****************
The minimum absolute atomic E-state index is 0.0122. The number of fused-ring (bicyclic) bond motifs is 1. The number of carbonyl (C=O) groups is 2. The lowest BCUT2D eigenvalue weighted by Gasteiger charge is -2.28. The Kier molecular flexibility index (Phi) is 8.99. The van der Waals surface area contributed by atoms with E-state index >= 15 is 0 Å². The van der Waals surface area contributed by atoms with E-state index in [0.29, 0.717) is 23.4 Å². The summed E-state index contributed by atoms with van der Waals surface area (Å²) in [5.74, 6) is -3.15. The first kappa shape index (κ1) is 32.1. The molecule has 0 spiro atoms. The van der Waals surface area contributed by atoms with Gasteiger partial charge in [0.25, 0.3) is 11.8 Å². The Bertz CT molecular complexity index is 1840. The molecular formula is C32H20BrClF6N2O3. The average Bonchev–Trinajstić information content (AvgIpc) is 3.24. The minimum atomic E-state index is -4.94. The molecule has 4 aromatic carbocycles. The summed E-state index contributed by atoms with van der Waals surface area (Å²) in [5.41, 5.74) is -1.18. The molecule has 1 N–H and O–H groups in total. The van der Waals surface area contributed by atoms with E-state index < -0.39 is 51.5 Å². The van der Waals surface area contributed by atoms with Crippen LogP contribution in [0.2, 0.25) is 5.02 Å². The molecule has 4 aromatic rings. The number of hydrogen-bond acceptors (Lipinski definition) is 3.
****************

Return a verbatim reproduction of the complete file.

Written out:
The minimum absolute atomic E-state index is 0.0122. The number of fused-ring (bicyclic) bond motifs is 1. The number of carbonyl (C=O) groups is 2. The lowest BCUT2D eigenvalue weighted by Gasteiger charge is -2.28. The Kier molecular flexibility index (Phi) is 8.99. The van der Waals surface area contributed by atoms with E-state index >= 15 is 0 Å². The van der Waals surface area contributed by atoms with E-state index in [0.29, 0.717) is 23.4 Å². The summed E-state index contributed by atoms with van der Waals surface area (Å²) in [5.74, 6) is -3.15. The first kappa shape index (κ1) is 32.1. The molecule has 0 spiro atoms. The van der Waals surface area contributed by atoms with Gasteiger partial charge in [0.25, 0.3) is 11.8 Å². The Bertz CT molecular complexity index is 1840. The molecular formula is C32H20BrClF6N2O3. The average Bonchev–Trinajstić information content (AvgIpc) is 3.24. The minimum atomic E-state index is -4.94. The molecule has 4 aromatic carbocycles. The summed E-state index contributed by atoms with van der Waals surface area (Å²) in [5.41, 5.74) is -1.18. The molecule has 1 N–H and O–H groups in total. The van der Waals surface area contributed by atoms with E-state index < -0.39 is 51.5 Å². The van der Waals surface area contributed by atoms with Crippen LogP contribution in [0.2, 0.25) is 5.02 Å². The molecule has 4 aromatic rings. The number of hydrogen-bond acceptors (Lipinski definition) is 3.